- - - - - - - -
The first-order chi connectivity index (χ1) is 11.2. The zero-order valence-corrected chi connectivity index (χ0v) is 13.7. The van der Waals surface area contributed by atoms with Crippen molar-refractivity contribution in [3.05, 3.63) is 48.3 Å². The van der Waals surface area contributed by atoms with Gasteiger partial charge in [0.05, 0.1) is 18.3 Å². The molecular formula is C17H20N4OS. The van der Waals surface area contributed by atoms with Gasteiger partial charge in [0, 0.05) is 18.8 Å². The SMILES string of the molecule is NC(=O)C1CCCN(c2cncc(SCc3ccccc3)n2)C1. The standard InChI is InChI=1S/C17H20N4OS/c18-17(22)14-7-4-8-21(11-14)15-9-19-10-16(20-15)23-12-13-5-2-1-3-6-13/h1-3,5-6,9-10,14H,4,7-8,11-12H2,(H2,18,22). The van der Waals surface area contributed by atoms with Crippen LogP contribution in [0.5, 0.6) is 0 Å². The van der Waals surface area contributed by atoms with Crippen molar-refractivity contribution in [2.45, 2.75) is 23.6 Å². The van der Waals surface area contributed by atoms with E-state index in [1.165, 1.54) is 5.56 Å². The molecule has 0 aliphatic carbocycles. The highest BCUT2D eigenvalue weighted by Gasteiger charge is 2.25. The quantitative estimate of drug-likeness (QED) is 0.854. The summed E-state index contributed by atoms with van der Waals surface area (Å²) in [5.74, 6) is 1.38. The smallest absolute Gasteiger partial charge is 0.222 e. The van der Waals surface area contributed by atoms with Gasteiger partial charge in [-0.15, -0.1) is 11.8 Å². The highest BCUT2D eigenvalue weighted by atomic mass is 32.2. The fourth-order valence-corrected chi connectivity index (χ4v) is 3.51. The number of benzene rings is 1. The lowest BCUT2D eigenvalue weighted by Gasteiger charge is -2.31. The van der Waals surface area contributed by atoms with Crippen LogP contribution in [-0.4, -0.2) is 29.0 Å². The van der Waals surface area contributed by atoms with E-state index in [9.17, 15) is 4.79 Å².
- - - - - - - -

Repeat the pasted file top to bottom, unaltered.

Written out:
The first-order chi connectivity index (χ1) is 11.2. The zero-order valence-corrected chi connectivity index (χ0v) is 13.7. The van der Waals surface area contributed by atoms with Crippen molar-refractivity contribution in [3.05, 3.63) is 48.3 Å². The van der Waals surface area contributed by atoms with Gasteiger partial charge in [0.05, 0.1) is 18.3 Å². The molecular formula is C17H20N4OS. The van der Waals surface area contributed by atoms with Gasteiger partial charge in [0, 0.05) is 18.8 Å². The SMILES string of the molecule is NC(=O)C1CCCN(c2cncc(SCc3ccccc3)n2)C1. The standard InChI is InChI=1S/C17H20N4OS/c18-17(22)14-7-4-8-21(11-14)15-9-19-10-16(20-15)23-12-13-5-2-1-3-6-13/h1-3,5-6,9-10,14H,4,7-8,11-12H2,(H2,18,22). The van der Waals surface area contributed by atoms with Crippen LogP contribution in [0.5, 0.6) is 0 Å². The van der Waals surface area contributed by atoms with Crippen molar-refractivity contribution in [2.45, 2.75) is 23.6 Å². The van der Waals surface area contributed by atoms with E-state index in [1.165, 1.54) is 5.56 Å². The molecule has 0 aliphatic carbocycles. The highest BCUT2D eigenvalue weighted by Gasteiger charge is 2.25. The quantitative estimate of drug-likeness (QED) is 0.854. The summed E-state index contributed by atoms with van der Waals surface area (Å²) in [5.74, 6) is 1.38. The smallest absolute Gasteiger partial charge is 0.222 e. The van der Waals surface area contributed by atoms with Gasteiger partial charge in [-0.15, -0.1) is 11.8 Å². The highest BCUT2D eigenvalue weighted by atomic mass is 32.2. The fourth-order valence-corrected chi connectivity index (χ4v) is 3.51. The number of benzene rings is 1. The lowest BCUT2D eigenvalue weighted by Gasteiger charge is -2.31. The van der Waals surface area contributed by atoms with Crippen LogP contribution in [-0.4, -0.2) is 29.0 Å². The van der Waals surface area contributed by atoms with E-state index in [9.17, 15) is 4.79 Å².